I will summarize the balance of the arguments as they relate to this book: substrates are important to philologists but not so much to historians, who understand that historical processes always involve a mixture of change and continuity. Castro points out, with reason, that Visigothic elements in Spanish culture of the tenth through the twelfth centuries are survivals, while the Arabic elements were contemporaneous and living.(17) I do not accept this proposition quite as stated, but would restate it to the effect that elements can be diffused across diachronic, as well as geographical, frontiers and that their mere presence says nothing of their function. The various prelates and statesmen who throughout the middle ages adopted Visigothic anti-semitic strictures, formulated in the Toletan councils of the seventh century, were not acting within the scope of, or in continuity with, Visigothic culture.
As for the processes of acculturation and culture change, the examination of these are foreclosed structurally from Sánchez-Albornoz's point of view. Castro's conclusions are generally acceptable, as far as they go; but he gives the impression that the cultural processes, lumped together under an umbrella-term, convivencia, took place in a social vacuum and were quite independent of social forces. He says as much: Christians achieved total power and were able to do away with Jews and Muslims because the  former aspired "to be more, and the Jews and the Moors ... were a serious obstacle in the way of that goal."(18) In Castro's vision, relationships among persons of the three castes were structured on a basis of parity, as if these groups were of equal demographic weight, political and military force, cultural potency, and in complete disregard of the institutional or legal mechanisms controlling access to power. What counts for Castro is not the material strength of each group, but the relative, conscious will of each to succeed.
In the present book, we shall maintain that cultural interactions among the three groups were very sharply structured, in the period extending approximately from 750 to 1085, when there was a stabilized Islamic-Christian frontier, by the relative disequality in the socio-economic structure of the two sides; and, after that period, when the Christian kingdoms acquired substantial Muslim and Jewish enclaves, by a variety of social conventions, legal norms, and governmental institutions that, in great part, determined the nature of cultural interchanges.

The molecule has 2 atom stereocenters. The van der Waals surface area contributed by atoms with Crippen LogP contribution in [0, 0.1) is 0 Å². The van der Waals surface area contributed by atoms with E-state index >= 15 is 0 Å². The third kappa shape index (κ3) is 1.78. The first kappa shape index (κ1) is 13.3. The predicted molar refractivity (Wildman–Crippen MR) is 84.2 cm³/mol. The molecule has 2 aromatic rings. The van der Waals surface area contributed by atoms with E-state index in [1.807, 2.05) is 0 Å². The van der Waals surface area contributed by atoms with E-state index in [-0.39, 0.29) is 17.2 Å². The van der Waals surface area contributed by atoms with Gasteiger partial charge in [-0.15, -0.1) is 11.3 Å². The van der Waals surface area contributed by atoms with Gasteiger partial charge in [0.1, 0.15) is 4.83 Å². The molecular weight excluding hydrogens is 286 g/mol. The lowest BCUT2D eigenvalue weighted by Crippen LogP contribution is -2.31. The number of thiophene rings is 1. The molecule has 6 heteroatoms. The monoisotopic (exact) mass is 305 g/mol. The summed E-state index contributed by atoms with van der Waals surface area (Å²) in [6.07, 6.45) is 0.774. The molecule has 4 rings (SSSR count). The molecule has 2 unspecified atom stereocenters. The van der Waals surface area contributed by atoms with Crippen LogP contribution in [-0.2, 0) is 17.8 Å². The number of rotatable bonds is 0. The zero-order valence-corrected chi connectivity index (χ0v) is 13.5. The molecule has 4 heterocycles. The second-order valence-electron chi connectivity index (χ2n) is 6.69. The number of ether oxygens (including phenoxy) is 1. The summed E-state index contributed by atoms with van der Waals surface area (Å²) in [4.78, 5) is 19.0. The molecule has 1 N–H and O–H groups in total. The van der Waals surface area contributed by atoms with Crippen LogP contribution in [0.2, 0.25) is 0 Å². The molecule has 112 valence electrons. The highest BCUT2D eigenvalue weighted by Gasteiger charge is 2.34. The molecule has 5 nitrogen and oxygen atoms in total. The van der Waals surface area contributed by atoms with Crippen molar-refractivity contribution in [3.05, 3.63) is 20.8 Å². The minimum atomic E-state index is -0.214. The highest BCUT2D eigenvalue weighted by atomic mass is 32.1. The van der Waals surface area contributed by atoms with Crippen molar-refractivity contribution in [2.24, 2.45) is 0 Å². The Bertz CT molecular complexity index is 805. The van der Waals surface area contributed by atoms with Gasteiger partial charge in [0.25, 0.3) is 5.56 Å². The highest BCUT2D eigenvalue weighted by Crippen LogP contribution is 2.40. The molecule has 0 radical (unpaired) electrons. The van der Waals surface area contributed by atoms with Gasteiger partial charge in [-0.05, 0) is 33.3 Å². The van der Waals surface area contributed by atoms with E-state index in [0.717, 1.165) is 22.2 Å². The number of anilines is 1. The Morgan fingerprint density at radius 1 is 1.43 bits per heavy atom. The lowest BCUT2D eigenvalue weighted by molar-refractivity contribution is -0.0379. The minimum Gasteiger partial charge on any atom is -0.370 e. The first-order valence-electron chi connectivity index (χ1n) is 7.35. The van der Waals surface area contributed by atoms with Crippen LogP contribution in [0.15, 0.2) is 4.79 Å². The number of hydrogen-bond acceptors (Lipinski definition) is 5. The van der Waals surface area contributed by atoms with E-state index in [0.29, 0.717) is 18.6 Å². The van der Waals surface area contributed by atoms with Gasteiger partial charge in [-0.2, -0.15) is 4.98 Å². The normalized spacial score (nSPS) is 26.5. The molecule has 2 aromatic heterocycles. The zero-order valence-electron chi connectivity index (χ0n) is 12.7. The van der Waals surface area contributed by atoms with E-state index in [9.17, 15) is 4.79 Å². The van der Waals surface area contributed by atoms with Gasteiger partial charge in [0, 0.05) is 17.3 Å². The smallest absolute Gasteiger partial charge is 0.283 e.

Sánchez-Albornoz, in fact, was quick to point out that the symbiosis which Castro stressed seemed a misrepresentation of social reality and underplayed to the point of serious distortion the conflictive nature of the centuries Of Muslim-Christian contact, which would be better characterized as antibiosis. But this notion he uses to bolster the conclusion that very little cultural borrowing went on, failing to realize that "antibiosis" implies a variety of acculturative processes (reactive adaptation, stimulus diffusion across a barrier), no less than does symbiosis.(19)
Because of the excessively valorative judgments concerning what is historically most valuable or worthy, the polemic has had the effect of narrowing the scope of historical investigation considerably. From the point of view of assessing Islamic impact on Christian culture, the best evidence has generally not been used nor recognized for what it was. (I refer, for example, to the pervasive diffusion of eastern craft technologies throughout the entire Mediterranean basin.). In terms of stimulation of research, Castro has mainly influenced literary historians. Sánchez-Albornoz's stimulus to intercultural studies has been so negative as to shut off whole areas of investigation. For example, since he believes that Mozarabs (Arabized Christians who fled Islamic Spain and settled in Christian Spain) were only superficially Arabized and in any case could not transmit elements of eastern culture because there were none in al-Andalus, there has been no research on the social organization of Mozarabs in ninth-century  León; no examination of changes that they may have introduced into the dietary regime or agricultural techniques of the country; no examination of their role in the transfer of technology, whether artisanal or agrarian; no study of their impact upon urban institutions and economic life; and a probable playing down of their cultural role in monasteries of Mozarabic foundation. Thus, regrettably, the nineteenth-century view that the Muslims of Iberia exceeded those of the East in culture, has been replaced among Sánchez-Albornoz and his followers by the view, more tendentious if less romantic, that the culture in question was not Eastern at all, but "Spanish."